“I think it is safe to say that All That Remains is a metalcore band," says Philip Labonte, All That Remains' singer. "We try to cover lots of ground, but do stuff that is still true to ourselves: we do solos because we like them; we do breakdowns because we like them; we have clean singing because we like it. We please ourselves first."
All That Remains are lucky. Some bands please themselves at the expense of a potential audience, while others strive to please an audience first and end up lamenting their own sound. In the case of this Massachusetts-based quintet, writing and performing their own brand of heavy music has taken them far and won them widespread acclaim.
This Darkened Heart, All That Remains' second album, showcases a kinetic sound drifting seamlessly between melody and relentless aggression. The additions of Mike Martin on guitar and Matt Deis on bass have tightened the unit and pushed them into more technically challenging material - their melodies capture our minds while their rhythms smash our bodies as if they were porcelain.
Produced by Adam Dutkiewicz (Killswitch Engage, From Autumn To Ashes, Norma Jean) at Zing Studios, This Darkened Heart is a dynamic testament to metal's ever-increasing diversity: acoustic passages and clean vocals intertwine with blast beats, screaming and all-out thrash assaults.
Labonte formed All That Remains in 1998 while still singing for Shadows Fall. After leaving Shadows Fall, he committed himself to All That Remains. The group played shows and recorded a demo, which landed them a deal with Prosthetic Records. The band's debut album, Behind Silence And Solitude, was released in March 2002, prompting DigitalMetal.com to hail the group as "one of the premier melodic death metal acts this side of the Atlantic."
Since the release of the first album, All That Remains have toured the United States three times, including tours with The Crown and Darkest Hour.
"We are pretty happy with what we have done so far, but we still have so far to go," says Labonte. "There are so many things that we all dreamed about when we were kids and started playing this music. The way heavy music is going now a lot of them can be achieved. So to get a record deal was a dream come true, to be able to put out more than one disc is a dream come true...We have gotten further than most bands who start out in the garage or the basement. But we haven't done anything close to what we believe we can achieve."
Formed by guitarist Oli Herbert and ex-Shadows Fall vocalist Phil Labonte in 1998, Massachusetts' All That Remains debuted in 2002 with Behind Silence and Solitude on Metal Blade. Rounded out by drummer Michael Bartlett, guitarist Chris Bartlett, and bassist Danny Egan, the record first showcased the band's blistering and heavy take on melodically infused hardcore death metal. All That Remains went through some lineup changes, and guitarist Mike Martin was added in for their 2004 breakthrough on Prosthetic Records, This Darkened Heart. Produced by Killswitch Engage's Adam Dutkiewicz and released to rave reviews, the record landed All That Remains on various shows and tours with the likes of GWAR, the Crown, Arch Enemy, Darkest Hour, and more. They continued touring nonstop behind Heart, taking a break only in late 2005 to begin writing new material for their third full-length. Working again with Dutkiewicz and Prosthetic, the band recorded The Fall of Ideals, which appeared in July 2006. By this time, the group was comprised of Labonte, Herbert, Martin, drummer Shannon Lucas, and bassist Jeanne Sagan. All That Remains hit the road once again, spending time on the European leg of the Sounds of the Underground tour and the summer's Ozzfest. Nationwide headlining dates were completed that fall.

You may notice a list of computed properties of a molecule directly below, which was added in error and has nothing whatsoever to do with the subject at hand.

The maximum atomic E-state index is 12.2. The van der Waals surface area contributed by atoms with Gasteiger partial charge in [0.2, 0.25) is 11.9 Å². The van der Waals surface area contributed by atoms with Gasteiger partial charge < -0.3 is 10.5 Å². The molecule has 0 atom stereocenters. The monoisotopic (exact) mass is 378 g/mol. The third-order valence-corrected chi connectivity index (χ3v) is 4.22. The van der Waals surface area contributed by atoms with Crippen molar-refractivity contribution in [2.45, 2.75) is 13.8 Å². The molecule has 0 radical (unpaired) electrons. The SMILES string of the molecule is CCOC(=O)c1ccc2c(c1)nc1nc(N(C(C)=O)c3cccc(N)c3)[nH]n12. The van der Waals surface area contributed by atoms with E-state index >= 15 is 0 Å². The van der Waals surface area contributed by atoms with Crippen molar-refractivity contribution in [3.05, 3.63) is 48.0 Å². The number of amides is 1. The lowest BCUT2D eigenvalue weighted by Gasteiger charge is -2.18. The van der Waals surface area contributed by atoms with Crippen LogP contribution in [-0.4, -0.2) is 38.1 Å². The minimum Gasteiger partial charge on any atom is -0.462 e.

[Via All Music Guide]
In Batman and countless other caped superhero movies, there's always a moment when our hero jumps from a plane or high building and uses the cape on his suit to fly safely to earth. Now a group of space engineering students at the Technion-Israel Institute of Technology say they've got a working model of a real-life Batsuit. The main problem isn't flying, though. It's reducing the pain.
Students at the Technion-Israel Institute of Technology have designed a winged flight-suit that should, they claim, allow someone dropped from an airplane to glide on their own.
"We wanted to prove that such a suit could be designed, posing no risk to the wearer and having better performance than existing models," said Yair Segev, one of the suit's five developers who worked under the supervision of aeronautical and space engineering Prof. Gil Yossilbeski.
Knowing that such an "extreme sport" would require top physical fitness, they sent friends who were in good condition to a gym to get an idea of their physical limitations. "We discovered that some of the loads the wearer could experience were great enough to turn gliding from fun into torture," Segev said. "After defining the physical limitations of the flier, we built a simple aerodynamic model of a human in a light, winged suit."